Since the patient had an appetite, 800 kcal/day of a plant-based diet (PBD) (semi-lacto-ovo-vegetarian diet) with fish once a week and meat once every 2 weeks, both at about a half of an average amount, was provided (15). The total calorie was gradually increased to 2,000 kcal/day. Plant-based diet score (PBDS) of the PBD, which evaluates an adherence to PBD, a higher PBDS indicates greater adherence to PBD, was 35 (16) (Table 2). The patient ate the PBD without hesitation. Five hundred ml of drip infusion was decreased day by day. All previous medications for TAK and UC were continued. It seemed to a favorable course. However, blood attached to stool was found on 8th and 13th hospital days. Colonoscopy revealed active inflammation in the left colon with minimum endoscopic improvement (Figures 1,2B). For the induction of UC remission, standard infliximab therapy was chosen (17). Since infliximab is expected to be effective for TAK (18), tocilizumab was stopped. The first infliximab infusion (300 mg) was administered on the 17th hospital day (Figure 1). Normal stool without blood was confirmed on the 22nd hospital day, and the patient was discharged on the 23rd hospital day (Figure 1). The patient’s baseline PBDS was 19. It decreased to 9 after the patient’s lifestyle change before relapse (Table 2). The patient received dietary guidance on the PBD and was advised to continue the PBD after discharge. The second and third infliximab infusions for the induction therapy were administered 2 and 6 weeks later, respectively (Figure 1). The patient had been completely well after the first infliximab infusion. Colonoscopy confirmed endoscopic remission (Figures 1,2C). The patient further appreciated the role of diet by the present relapse, and the patient determined to continue healthy diet for prevention of another relapse. A genetic study was not undertaken. The patient returned to a referrer. No adverse or unanticipated events related to the PBD or the induction therapy with infliximab were observed over the course of treatment.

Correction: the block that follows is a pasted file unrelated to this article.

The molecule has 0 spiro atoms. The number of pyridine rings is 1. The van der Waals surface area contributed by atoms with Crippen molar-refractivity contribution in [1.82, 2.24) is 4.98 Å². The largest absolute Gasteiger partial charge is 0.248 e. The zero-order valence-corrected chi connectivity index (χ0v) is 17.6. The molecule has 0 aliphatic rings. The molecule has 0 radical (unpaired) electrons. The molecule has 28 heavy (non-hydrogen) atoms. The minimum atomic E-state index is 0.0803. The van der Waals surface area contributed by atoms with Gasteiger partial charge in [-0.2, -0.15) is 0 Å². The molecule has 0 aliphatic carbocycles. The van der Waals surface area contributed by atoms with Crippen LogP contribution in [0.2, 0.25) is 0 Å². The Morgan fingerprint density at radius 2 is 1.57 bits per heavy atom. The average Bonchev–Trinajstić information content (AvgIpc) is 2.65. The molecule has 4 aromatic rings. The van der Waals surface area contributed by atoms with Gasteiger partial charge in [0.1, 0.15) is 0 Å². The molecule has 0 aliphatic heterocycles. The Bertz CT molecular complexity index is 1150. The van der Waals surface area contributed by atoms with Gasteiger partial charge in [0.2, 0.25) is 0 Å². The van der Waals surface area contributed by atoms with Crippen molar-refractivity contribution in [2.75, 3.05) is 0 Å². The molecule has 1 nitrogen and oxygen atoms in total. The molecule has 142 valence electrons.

|Food groups||PBDS scoring||PBDS measured score in the present case|
|Frequency of consumption||Base (before Sep 2021)||Lifestyle changed before relapse||Hospitalization|
|Daily||3–5 times/wk||1–2 times/wk||Rarely|
|Minced or processed meat||−5||−3||−1||0||−1||−1||0|
|Sweets/ice cream/milk shake||−5||−3||−1||0||−3||−3||0|
|Soft drinks (cola/carbonated beverages/juice)||−5||−3||−1||0||0||0||0|
†, green tea is recommended to drink at home but it is not provided as a drink at the hospital. PBDS, plant-based diet score.
All procedures performed in this study were in accordance with the ethical standards of the institutional and/or national research committee(s) and with the Helsinki Declaration (as revised in 2013). Written informed consent was obtained from the patient for publication of this case report and accompanying images. A copy of the written consent is available for review by the editorial office of this journal.
How to induce remission in UC was the greatest challenge in the present case receiving tocilizumab, tacrolimus, and prednisolone for TAK. Tocilizumab was reported as a new potent biologic for IBD including UC (10). The last two have conventionally used for UC (11). The patient was also receiving mesalazine for UC. Since tocilizumab suppresses C-reactive protein production (19), C-reactive protein was normal throughout. It seemed that the erythrocyte sedimentation rate, which is one of the indicators for evaluating severity in UC (14), was also suppressed by tocilizumab, because it was unusually normal despite moderate severity. Therefore, inflammatory markers commonly used in UC were useless in this case.